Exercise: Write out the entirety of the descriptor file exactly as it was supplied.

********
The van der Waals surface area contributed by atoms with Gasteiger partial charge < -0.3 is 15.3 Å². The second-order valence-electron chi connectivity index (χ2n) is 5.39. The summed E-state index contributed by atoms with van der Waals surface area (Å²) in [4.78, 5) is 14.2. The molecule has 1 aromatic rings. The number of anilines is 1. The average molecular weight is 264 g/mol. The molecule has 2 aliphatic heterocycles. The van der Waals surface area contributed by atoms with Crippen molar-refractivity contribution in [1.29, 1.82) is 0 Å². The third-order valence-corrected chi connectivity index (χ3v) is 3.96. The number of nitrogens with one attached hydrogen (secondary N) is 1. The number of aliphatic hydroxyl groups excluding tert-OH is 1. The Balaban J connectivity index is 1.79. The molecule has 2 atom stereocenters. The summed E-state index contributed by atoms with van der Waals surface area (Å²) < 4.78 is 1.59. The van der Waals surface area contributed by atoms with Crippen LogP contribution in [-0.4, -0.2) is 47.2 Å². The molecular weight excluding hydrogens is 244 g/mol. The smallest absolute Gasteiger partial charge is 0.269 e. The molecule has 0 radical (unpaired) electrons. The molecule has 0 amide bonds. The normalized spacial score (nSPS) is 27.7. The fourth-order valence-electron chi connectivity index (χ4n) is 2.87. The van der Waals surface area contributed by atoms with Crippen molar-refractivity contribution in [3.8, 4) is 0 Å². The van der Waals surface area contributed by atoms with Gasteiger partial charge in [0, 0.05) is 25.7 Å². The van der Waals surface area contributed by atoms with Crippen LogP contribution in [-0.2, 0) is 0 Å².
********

The van der Waals surface area contributed by atoms with Gasteiger partial charge < -0.3 is 15.3 Å². The second-order valence-electron chi connectivity index (χ2n) is 5.39. The summed E-state index contributed by atoms with van der Waals surface area (Å²) in [4.78, 5) is 14.2. The molecule has 1 aromatic rings. The number of anilines is 1. The average molecular weight is 264 g/mol. The molecule has 2 aliphatic heterocycles. The van der Waals surface area contributed by atoms with Crippen molar-refractivity contribution in [1.29, 1.82) is 0 Å². The third-order valence-corrected chi connectivity index (χ3v) is 3.96. The number of nitrogens with one attached hydrogen (secondary N) is 1. The number of aliphatic hydroxyl groups excluding tert-OH is 1. The Balaban J connectivity index is 1.79. The molecule has 2 atom stereocenters. The summed E-state index contributed by atoms with van der Waals surface area (Å²) < 4.78 is 1.59. The van der Waals surface area contributed by atoms with Crippen LogP contribution in [-0.4, -0.2) is 47.2 Å². The molecular weight excluding hydrogens is 244 g/mol. The smallest absolute Gasteiger partial charge is 0.269 e. The molecule has 0 radical (unpaired) electrons. The molecule has 0 amide bonds. The normalized spacial score (nSPS) is 27.7. The fourth-order valence-electron chi connectivity index (χ4n) is 2.87. The van der Waals surface area contributed by atoms with Crippen molar-refractivity contribution in [3.8, 4) is 0 Å². The van der Waals surface area contributed by atoms with Gasteiger partial charge in [0, 0.05) is 25.7 Å². The van der Waals surface area contributed by atoms with Crippen LogP contribution in [-0.2, 0) is 0 Å².